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Badger Beat

Electrogator II Irrigation System
Electrogator II Irrigation System
Electrogator II system irrigating a potato field.

Nitrogen Supply from Soil & Irrigation in Central Wisconsin

By Matt Ruark and Kate Ivancic
Department of Soil Science, UW-Madison

When we think about how much nitrogen is needed for crop production in the Central Sands region of Wisconsin, we primarily think about how much nitrogen we need to apply as fertilizer.

However, there are other sources of nitrogen for these systems: soil nitrogen mineralization and nitrogen supplied through irrigation.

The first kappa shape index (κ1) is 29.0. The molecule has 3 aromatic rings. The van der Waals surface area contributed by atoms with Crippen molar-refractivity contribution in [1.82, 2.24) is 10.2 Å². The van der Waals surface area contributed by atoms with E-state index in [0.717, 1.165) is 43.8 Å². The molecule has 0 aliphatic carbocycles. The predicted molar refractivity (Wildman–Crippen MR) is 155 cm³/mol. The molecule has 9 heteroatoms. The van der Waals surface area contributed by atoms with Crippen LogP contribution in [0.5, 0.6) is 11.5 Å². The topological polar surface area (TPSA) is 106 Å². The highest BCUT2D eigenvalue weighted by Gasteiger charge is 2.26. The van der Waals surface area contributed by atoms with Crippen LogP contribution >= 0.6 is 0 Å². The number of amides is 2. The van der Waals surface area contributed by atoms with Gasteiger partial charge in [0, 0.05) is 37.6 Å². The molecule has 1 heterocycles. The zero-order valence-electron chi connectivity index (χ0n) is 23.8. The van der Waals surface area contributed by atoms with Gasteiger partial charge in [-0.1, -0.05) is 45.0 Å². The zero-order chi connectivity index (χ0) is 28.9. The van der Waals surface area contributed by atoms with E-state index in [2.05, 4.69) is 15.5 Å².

Understanding how much nitrogen your soil supplies can be important when assessing how well buffered your soil system is after leaching events or as a metric to assess improvements in the soil condition after adopting soil conservation or soil building management practices.

Nitrogen mineralization occurs when soil microorganisms convert soil organic matter (or other organic inputs such as manure, cover crops, or plant residue) from the organic form (which is not plant available) into ammonium.

Ammonium is a plant available form of nitrogen in soil, but it is usually converted quickly to nitrate (another plant available form). However, measuring soil mineralizable nitrogen is not easy.

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